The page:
LONDON – NDP MPP Peggy Sattler (London West) will table an enhanced version of a bill she first introduced in 2017, to require broader sexual violence and harassment prevention training and security measures for all staff across licensed establishments in Ontario.
Sattler addressed the need for stronger, further-reaching measures to prevent sexual violence on and off campus at a press conference held Tuesday at The Wave, a restaurant at Western University. She was joined by Eunice Oladejo, VP External at Western USC; Hayden Van Neck, a representative of the Walkout Against Sexual Gender-Based Violence; Ricardo Souza, President of Fanshawe’s Student Union and AnnaLise Trudell, Manager of Education, Training and Resources at London’s Anova.
“London was badly shaken by reports of sexual violence on campus during this year’s Orientation Week, but we have known for years that sexual assault in environments where drinking happens is a major problem,” Sattler said. “My Safe Night Out Act will enshrine in law an evidence-based approach to training staff to identify sexual harassment and violence at licensed events, bars and nightclubs, and safely intervene when someone is at risk.”
Previous governments did not adopt Sattler's Safe Night Out Act in 2017 despite it receiving widespread support from sexual violence experts. The province recently announced a new sexual violence prevention module to be required of new trainees in the Smart Serve program, but advocates say this doesn't go far enough.
"Experts and advocates are clear that including sexual violence prevention training in Smart Serve must be enshrined in Ontario law, not left up to the discretion of Smart Serve," Sattler said.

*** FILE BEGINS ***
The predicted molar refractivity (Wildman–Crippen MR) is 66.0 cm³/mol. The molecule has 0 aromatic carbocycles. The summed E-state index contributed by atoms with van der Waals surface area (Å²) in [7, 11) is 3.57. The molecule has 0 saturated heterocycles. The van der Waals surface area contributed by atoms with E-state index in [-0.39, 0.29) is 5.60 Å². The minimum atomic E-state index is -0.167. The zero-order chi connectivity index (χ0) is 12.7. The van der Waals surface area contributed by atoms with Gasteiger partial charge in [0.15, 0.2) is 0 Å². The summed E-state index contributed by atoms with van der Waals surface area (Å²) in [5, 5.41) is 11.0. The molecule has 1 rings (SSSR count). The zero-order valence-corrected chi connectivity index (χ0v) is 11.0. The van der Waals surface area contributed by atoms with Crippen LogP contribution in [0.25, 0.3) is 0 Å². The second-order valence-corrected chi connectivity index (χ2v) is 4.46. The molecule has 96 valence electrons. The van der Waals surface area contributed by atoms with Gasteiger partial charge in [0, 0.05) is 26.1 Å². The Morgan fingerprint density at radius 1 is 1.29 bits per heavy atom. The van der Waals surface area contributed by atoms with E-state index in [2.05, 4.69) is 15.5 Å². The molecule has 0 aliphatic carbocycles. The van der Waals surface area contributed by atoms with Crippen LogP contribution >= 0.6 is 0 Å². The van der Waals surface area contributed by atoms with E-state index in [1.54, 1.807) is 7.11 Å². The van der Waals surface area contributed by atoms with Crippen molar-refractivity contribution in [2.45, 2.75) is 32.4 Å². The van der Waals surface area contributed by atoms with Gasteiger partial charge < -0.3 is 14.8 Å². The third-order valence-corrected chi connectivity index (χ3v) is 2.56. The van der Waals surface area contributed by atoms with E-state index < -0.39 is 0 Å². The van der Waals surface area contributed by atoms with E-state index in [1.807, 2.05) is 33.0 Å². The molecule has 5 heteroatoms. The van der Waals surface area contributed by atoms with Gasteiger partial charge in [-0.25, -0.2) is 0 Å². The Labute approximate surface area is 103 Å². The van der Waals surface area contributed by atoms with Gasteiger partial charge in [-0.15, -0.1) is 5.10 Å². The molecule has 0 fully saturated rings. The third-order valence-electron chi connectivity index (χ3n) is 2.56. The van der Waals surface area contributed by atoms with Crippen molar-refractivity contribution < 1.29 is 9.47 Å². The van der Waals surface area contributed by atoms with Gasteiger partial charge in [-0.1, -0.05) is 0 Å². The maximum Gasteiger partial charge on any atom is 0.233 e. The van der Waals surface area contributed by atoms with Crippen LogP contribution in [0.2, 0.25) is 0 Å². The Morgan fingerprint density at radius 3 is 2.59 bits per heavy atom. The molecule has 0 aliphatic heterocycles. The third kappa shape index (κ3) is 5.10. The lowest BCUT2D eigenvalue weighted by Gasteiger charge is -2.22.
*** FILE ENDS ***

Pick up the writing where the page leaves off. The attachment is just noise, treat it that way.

"And they're clear that everyone currently working at a licensed premises receive sexual violence prevention training, not just new hires."
Sattler's bill further includes a requirement for all contracted security staff at bars, nightclubs, and licensed premises to complete sexual violence prevention training; and every licensed facility in Ontario to have a clear policy for handling sexual violence and harassment.
Sattler's Safe Night Out Act would also end Ontario's current minimum wage exemption for liquor servers, the majority of whom are women, and often vulnerable to sexual harassment since they rely on tips from patrons.
Details on differences between Sattler's Safe Night Out Act and the government's new Smart Serve training module can be read here.
Sattler will reintroduce the Safe Night Out Act when the Ontario Legislature resumes in October.
Eunice Oladejo, VP External at Western University:
“Every establishment that is profiting from the sale of alcohol to students must take responsibility for protecting their safety. It concerns me that right now, thousands of people who are already Smart Serve certified will not be required to complete the new sexual violence module, leaving many staff untrained in recognizing and responding to dangerous situations. The Safe Night Out Act will correct this mistake.”
Hayden Van Neck, representative of Walkout Against Sexual Gender-Based Violence:
“Our fight for safety is not confined to Western but extends to the London community and beyond. We aim to aid in institutional change that protects people on, as well as off campus.”
Ricardo Souza, President of Fanshawe’s Student Union:
“Sexual violence is not one institution's issue. It is a community issue and using the bystander approach, which the Safe Night Out bill supports, takes the blame and responsibility off of individuals to not get assaulted and puts it back on the community to say something and do something when they are witness to sexual violence that we know all too often occurs in these venues.”
AnnaLise Trudell, Manager of Education, Training and Resources at Anova:
"We know that 54% of survivors believed their perpetrators’ drug or alcohol use was related to their sexual assault. Bars and bar staff have a key role to play in ending sexual violence. This bill ensures there is accountability for bars to step up and address the sexual violence that we know all too often occurs in these venues.”